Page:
Christian Davenport ’95, a Washington Post reporter since 2000, embedded with National Guard troops in Iraq and Kuwait twice, lived in a “can” with three Black Hawk helicopter pilots at Al Asad airbase, and accompanied them on wartime missions over the desert in their choppers. All fascinating experiences.
But none of that was as interesting to him as the moment the women and men of the Guard returned to Virginia and Maryland, slipped keys in their front doors, and reentered life in America. What is it like, he wondered, to return from combat and resume life in a society that is so disconnected from the fighting that your service was virtually invisible and is unfathomable to neighbors and colleagues?
That question formed the premise of Davenport’s first book, As You Were: To War and Back with the Black Hawk Battalion of the Virginia National Guard (2009). Solid, professional reporting, it is full of surprises, pathos, and not a little outrage.
Davenport was first exposed to the bifurcated lives of reservists and National Guard members when he wrote about them right after 9/11. “They’re parents and have civilian jobs—schoolteachers and lawyers and plumbers one minute, and then soldiers who are marching off to war the next.” In 2005, he said, they made up more than 50 percent of the ground forces in Iraq. “I felt their sacrifices, as the wars continued in Afghanistan and then into Iraq, largely were being ignored.”
Suspecting that the reentry phase after a deployment would be fraught with struggles, he came up with a different take on the now-familiar role of embedded reporter: “Nobody’s told this story of the home front, so I wanted to be the first journalist embedded not only in Iraq but on the home front as well.”
The book is written in three sections. First he introduces two women and two men before they’re called to active deployment: a College of William and Mary sorority girl, a 58-year-old grandfather, a 25-year-old college sophomore beginning to pull her life together, and a Virginia Military Institute graduate recently enlisted in the Guard.
From interviews and from his time embedded at Al Asad in Anbar province, in section two he describes daily life including tedium and trauma in a war zone. He also covers what it’s like for the 58-year-old pilot’s wife, who’s trying to cope with flooded basements and maddening military bureaucracy back in Maryland. The pilot asks a friend to check in on her, worried she’s having a nervous breakdown.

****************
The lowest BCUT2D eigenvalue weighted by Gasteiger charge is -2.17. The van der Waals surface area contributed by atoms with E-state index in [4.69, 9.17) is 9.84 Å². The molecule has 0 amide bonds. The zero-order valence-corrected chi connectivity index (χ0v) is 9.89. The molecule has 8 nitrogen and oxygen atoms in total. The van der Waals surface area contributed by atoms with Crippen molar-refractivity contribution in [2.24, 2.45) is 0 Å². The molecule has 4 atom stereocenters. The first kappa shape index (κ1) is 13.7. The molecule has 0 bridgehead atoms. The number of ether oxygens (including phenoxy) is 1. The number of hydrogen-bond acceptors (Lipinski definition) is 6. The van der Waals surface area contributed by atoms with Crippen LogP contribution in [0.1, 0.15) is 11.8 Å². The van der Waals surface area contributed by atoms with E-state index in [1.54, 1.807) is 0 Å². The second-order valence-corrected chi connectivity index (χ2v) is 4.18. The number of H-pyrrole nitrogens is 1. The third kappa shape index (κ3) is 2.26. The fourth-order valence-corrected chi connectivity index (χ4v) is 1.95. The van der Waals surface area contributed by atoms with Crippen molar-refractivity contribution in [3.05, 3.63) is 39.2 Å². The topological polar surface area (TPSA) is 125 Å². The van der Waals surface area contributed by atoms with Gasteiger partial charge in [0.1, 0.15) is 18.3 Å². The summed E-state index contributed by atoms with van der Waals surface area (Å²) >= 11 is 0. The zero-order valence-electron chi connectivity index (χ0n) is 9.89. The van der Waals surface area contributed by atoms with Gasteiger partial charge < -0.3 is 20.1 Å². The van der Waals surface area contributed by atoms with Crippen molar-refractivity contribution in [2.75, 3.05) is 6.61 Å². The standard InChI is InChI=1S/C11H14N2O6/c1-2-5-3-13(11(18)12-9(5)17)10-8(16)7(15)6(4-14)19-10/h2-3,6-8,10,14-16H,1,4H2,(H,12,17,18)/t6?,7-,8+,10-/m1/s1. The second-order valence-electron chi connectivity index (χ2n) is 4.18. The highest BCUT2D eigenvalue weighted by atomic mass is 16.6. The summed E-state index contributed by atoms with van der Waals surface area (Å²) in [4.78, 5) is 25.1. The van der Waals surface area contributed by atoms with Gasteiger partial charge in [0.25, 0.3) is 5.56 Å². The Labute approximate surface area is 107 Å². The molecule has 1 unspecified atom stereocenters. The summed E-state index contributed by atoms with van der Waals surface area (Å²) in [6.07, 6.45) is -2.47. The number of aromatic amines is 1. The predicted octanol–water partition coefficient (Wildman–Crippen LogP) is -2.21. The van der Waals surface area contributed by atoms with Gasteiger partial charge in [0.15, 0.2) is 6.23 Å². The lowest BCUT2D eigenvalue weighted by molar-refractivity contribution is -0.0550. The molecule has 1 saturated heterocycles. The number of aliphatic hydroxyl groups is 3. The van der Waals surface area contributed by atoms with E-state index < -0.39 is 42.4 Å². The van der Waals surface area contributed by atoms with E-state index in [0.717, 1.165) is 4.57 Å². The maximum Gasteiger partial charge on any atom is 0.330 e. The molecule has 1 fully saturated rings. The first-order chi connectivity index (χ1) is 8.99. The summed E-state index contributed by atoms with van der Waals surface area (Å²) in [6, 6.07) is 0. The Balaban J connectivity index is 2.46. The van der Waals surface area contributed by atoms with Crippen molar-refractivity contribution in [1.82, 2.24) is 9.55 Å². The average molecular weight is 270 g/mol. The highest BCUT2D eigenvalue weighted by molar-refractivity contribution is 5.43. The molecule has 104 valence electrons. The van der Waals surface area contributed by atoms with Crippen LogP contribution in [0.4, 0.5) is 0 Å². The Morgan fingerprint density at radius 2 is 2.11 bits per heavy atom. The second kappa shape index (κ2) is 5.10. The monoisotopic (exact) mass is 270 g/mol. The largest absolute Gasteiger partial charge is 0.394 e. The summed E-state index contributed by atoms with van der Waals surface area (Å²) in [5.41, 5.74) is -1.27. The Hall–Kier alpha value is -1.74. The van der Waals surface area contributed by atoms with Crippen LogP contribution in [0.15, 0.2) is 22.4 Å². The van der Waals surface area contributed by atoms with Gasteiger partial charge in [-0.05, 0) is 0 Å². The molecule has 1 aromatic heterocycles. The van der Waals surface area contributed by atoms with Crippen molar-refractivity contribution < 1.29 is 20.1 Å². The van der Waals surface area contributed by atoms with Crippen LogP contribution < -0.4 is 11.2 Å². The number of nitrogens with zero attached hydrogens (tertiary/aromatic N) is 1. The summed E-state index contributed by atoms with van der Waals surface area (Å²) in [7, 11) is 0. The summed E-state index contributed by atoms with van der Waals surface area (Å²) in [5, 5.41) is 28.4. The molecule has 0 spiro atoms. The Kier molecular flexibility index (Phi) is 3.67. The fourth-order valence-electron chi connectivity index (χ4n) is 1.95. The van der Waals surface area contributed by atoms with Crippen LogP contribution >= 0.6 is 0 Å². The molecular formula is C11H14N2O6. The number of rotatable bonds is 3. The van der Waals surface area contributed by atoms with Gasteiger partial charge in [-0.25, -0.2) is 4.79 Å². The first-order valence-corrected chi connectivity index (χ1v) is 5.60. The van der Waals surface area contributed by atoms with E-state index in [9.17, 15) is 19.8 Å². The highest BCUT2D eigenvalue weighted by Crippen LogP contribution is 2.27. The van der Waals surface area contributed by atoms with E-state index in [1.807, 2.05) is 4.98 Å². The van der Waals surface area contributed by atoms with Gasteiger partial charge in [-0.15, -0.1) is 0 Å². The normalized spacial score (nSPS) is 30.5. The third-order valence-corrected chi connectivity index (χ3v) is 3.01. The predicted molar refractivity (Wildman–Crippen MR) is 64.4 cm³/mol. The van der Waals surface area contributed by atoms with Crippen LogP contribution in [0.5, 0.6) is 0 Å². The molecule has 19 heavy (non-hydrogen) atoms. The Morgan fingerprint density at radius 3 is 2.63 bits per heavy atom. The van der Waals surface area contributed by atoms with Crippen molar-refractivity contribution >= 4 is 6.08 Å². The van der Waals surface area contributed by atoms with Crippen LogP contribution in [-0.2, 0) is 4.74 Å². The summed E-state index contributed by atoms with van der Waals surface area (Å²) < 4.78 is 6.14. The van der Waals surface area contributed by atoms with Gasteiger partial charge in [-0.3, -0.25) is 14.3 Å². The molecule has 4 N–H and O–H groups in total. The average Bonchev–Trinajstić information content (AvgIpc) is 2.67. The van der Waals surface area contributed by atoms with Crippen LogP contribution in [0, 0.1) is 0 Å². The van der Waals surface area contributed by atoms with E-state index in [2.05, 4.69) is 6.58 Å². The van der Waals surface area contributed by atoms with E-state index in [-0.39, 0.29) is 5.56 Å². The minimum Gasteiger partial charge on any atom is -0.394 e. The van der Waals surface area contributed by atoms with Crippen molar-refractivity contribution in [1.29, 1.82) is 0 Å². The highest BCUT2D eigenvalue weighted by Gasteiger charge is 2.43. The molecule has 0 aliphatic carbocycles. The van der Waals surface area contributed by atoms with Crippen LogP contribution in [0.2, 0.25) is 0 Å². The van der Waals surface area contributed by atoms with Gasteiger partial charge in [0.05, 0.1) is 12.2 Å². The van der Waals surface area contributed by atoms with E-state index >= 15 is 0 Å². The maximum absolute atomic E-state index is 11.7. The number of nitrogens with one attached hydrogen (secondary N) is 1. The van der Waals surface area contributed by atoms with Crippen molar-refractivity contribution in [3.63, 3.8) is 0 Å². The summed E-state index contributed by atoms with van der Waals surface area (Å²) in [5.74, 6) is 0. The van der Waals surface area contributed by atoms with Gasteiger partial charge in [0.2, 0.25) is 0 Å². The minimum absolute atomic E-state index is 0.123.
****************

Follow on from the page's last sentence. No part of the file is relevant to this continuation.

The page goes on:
The third section follows the sorority sister to Brown University for a master’s program, describes the older pilot realizing his wife was changed by his absence, and puts the reader in the room when the VMI grad tell his mother that he’s going back to war.
The characterizations are so empathic and the reportage so thorough that the reader is invested in the fortunes and feelings of the citizen soldiers. The insensitivities and injustices they face back home sting. These are not soldiers of the 101st Airborne who return to base life as a unit with shared experiences and camaraderie. They are individuals—students, schoolteachers, civil servants—dropped back into the life of malls and offices, left largely to fend for themselves.
“One of my missions as a journalist is to grab readers by the lapels if I can and tell them this is a country at war, even though it doesn’t feel like it,” Davenport said. “And it bothers me that as a culture, as a society, we’re so disconnected from this war and we’re so divorced from the military. I kind of went with this in mind [from the post-9/11 reporting], but being over there just reinforced that.
“I think it’s unhealthy for democracy to be so disconnected from war—if we have no skin in the game and we can just turn our heads away and ignore it.”
Elevating and uniting the profiles and anecdotes to a solid book-length work of nonfiction is Davenport’s historical account of the National Guard since Colonial days and the catalogue of insults perpetrated by an unresponsive and at times dishonest military bureaucracy. Kate gives up in frustration after trying to get desperately needed counseling. Miranda enrolls in an Ivy League master’s program that will cost $100,000 only to have the Army Reserve renege on a promised $40,000 bonus.
The title of epilogue hints at the author’s indignation: “Citizen-Soldiers: The Conscience of a Nation.”
In the words of NPR host Diane Rehm, when she interviewed Davenport in July: “Thank you, Mr. Davenport, for what you’re doing here to raise the consciousness of the American public on this subject.”